ADHD and Sensory Processing Issues

If you ask most people what the symptoms of ADHD are, you are likely to get a lot of input about not being able to sit still, blurting out information, constantly moving, lack of focus and probably impulsive behaviors. You would probably hear this from parents/caregivers, teachers and maybe even those without person experience, based on what they have heard. And this would most likely all be true to some extent for someone diagnosed with ADHD.

However, there is an interesting new study that also indicates that those living with ADHD may have tactile response issues. This article appears in a rather unlikely source – Gears of Biz, Technology That is Useful to Your Business and Career – but they are sharing information that appears in  the Journal of Neurophysiology, indicating that there is some evidence that those dealing with ADHD have a delay in reaction time and detecting a weak stimulus on the skin. What is interesting to me is that the speculation is that this is “possibly also due to low levels of the neurotransmitters that calm nerve activity”. Though obviously there is more research to do, but it does not take much imagination to speculate that if this is true, that there are ‘low levels’ of a neurotransmitter that calms nerve activity, it could explain a lot of the behaviors that are going on. At least to me that makes sense. Perhaps our highly active child/teen is simply looking for the stimulation that will trigger this nerve calming neurotransmitter. Again, there is more research that needs to be done, but I found this very interesting.

One of the things about working with horses is that there is an incredible amount of stimulus. From the visual environment, to the massive tactile input received while grooming, not to mention, auditory and olfactory stimulation, our clients get a big dose of sensory information and perhaps this is part of what helps them actually calm themselves while working with the horses. Even those who would normally be overwhelmed by too much stimulation are able to find ways to calm themselves, slowing down, taking deep breaths or just taking a time out, because they really do want to be with the horses.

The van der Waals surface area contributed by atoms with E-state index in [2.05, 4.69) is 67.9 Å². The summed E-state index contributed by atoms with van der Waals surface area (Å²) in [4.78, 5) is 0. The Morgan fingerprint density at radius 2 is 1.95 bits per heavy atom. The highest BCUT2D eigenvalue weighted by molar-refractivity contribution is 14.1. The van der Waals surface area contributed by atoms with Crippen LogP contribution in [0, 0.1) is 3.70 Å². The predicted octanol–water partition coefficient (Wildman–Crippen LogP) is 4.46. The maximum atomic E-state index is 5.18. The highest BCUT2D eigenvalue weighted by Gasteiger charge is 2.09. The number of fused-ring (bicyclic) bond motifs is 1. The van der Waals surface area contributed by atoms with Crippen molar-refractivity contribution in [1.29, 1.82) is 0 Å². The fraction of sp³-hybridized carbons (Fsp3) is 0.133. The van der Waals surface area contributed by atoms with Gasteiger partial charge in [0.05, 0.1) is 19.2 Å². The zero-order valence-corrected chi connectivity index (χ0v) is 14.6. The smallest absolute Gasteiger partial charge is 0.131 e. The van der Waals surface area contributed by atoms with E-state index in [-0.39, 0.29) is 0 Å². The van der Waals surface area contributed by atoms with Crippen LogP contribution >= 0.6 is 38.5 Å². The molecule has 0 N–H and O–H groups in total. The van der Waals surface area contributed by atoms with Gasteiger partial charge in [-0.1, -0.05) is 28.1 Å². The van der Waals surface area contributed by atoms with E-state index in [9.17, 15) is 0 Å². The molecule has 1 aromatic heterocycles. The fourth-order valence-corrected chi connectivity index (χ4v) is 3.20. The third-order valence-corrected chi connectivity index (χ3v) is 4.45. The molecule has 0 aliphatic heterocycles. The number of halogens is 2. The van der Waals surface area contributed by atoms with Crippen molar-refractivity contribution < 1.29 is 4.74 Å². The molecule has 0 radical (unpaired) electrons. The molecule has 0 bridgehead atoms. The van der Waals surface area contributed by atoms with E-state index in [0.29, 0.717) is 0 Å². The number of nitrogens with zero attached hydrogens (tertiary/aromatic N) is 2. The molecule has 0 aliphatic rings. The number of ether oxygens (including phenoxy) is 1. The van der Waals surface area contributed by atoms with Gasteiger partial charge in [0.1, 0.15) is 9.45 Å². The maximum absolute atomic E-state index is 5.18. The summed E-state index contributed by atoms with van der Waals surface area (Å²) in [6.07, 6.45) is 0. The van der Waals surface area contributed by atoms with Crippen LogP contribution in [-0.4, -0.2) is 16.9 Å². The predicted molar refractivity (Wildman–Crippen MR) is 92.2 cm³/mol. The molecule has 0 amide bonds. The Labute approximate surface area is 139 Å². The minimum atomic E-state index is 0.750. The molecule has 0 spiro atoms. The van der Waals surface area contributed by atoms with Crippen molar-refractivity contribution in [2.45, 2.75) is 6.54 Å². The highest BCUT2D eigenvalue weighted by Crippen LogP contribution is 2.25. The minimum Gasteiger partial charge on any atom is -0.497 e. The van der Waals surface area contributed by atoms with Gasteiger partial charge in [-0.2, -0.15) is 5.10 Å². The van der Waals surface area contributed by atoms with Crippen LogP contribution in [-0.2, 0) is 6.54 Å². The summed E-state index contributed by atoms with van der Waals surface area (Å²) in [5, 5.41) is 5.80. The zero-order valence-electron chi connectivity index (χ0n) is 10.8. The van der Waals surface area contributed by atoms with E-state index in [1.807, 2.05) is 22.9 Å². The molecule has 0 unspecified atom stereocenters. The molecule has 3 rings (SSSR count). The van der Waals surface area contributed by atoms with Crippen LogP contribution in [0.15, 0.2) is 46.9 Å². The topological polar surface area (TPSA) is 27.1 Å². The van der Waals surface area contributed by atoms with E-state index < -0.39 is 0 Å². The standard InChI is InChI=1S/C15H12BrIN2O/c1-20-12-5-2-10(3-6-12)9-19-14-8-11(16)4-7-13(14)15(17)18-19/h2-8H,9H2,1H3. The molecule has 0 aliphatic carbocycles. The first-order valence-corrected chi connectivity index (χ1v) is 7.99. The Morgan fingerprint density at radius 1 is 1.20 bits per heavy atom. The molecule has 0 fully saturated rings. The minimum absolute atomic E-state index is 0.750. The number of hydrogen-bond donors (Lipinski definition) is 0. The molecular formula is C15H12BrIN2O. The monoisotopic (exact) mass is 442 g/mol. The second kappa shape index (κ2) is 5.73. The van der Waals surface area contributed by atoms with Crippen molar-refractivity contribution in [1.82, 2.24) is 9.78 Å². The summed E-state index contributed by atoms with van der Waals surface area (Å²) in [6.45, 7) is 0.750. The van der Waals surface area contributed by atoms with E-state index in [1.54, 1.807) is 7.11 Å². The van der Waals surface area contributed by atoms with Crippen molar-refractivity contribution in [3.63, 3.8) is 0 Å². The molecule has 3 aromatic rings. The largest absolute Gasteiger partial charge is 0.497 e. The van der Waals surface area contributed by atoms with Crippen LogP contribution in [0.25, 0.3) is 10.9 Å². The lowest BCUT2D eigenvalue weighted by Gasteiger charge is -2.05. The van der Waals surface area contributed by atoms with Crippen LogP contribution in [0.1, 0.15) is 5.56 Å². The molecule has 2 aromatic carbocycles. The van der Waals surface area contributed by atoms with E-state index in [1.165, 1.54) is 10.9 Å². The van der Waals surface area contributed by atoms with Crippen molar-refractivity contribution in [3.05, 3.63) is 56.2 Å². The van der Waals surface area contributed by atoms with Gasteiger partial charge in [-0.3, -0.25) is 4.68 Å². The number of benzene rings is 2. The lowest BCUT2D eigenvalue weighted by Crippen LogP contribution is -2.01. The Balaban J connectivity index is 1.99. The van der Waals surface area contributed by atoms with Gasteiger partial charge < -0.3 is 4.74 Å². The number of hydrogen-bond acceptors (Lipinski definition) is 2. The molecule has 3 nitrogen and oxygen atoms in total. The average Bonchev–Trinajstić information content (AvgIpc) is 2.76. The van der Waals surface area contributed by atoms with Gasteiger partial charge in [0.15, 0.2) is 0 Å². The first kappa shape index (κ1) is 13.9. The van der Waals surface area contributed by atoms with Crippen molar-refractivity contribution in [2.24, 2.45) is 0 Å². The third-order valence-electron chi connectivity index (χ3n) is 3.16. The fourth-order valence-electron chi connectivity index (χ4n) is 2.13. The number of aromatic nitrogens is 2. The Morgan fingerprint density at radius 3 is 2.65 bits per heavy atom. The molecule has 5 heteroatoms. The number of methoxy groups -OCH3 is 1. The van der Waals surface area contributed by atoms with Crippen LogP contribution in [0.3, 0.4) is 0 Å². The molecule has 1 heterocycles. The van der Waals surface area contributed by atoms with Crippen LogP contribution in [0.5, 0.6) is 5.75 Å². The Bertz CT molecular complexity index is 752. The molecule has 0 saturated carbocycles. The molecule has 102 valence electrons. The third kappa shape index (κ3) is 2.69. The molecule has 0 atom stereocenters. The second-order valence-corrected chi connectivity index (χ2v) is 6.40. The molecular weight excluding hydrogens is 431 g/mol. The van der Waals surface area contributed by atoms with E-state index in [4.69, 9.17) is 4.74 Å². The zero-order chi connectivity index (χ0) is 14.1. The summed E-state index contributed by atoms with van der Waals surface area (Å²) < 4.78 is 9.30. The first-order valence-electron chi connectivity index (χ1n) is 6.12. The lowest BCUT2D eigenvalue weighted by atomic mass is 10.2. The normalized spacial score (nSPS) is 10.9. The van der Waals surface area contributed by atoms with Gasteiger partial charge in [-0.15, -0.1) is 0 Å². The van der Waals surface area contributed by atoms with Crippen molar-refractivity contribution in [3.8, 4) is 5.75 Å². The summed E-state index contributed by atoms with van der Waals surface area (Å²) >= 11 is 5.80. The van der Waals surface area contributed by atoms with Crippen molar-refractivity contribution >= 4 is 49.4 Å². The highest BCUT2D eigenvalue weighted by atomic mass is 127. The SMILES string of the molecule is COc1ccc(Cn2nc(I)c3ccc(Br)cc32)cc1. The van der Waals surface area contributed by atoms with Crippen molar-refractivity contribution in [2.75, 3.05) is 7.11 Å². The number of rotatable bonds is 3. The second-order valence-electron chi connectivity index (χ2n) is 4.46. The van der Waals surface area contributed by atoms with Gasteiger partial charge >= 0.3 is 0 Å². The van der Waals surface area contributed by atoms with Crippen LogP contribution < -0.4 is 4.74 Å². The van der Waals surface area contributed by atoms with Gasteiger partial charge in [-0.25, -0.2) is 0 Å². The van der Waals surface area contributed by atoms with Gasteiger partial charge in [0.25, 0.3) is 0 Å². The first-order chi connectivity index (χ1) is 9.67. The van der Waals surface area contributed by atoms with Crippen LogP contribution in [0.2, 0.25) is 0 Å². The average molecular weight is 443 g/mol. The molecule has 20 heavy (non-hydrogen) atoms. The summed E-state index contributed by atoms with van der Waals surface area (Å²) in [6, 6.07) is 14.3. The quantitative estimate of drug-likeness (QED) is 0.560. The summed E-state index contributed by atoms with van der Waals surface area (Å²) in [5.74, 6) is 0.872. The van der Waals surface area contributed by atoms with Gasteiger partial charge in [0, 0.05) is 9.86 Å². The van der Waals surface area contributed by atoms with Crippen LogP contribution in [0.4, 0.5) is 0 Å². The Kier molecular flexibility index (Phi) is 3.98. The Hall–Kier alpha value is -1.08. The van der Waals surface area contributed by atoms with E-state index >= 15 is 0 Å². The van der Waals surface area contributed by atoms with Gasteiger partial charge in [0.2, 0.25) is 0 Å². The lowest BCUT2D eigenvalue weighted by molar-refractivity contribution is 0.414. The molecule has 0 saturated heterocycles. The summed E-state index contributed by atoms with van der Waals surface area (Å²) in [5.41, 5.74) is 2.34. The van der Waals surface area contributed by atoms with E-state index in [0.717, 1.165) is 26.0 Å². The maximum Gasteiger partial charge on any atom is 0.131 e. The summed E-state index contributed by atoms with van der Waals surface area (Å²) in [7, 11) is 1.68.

We work with children as young as 4, teens, adults and even seniors. Our work is one-on-one. One client, one Qualified Mental Health Associate (QMHA) and one horse. We work on each client’s specific issues and goals. From leading, grooming, learning about horse and herd behavior to actually riding, our clients experience a wide range of new and sometimes challenging situations, that help them find new ways to deal with their life challenges.

If you or someone you know are struggling with ADHD (or another social, emotional, behavioral of mental health issue) call or email us to schedule a visit to the ranch. We will show you around, introduce our wonderful horses, learn more about what you are dealing with and share how we may be able to help.

This entry was posted in ADHD, Children's issues, In my opinion, Mental Health, Sensory processing issues, Teens. Bookmark the permalink.

Leave a Reply

Your email address will not be published. Required fields are marked *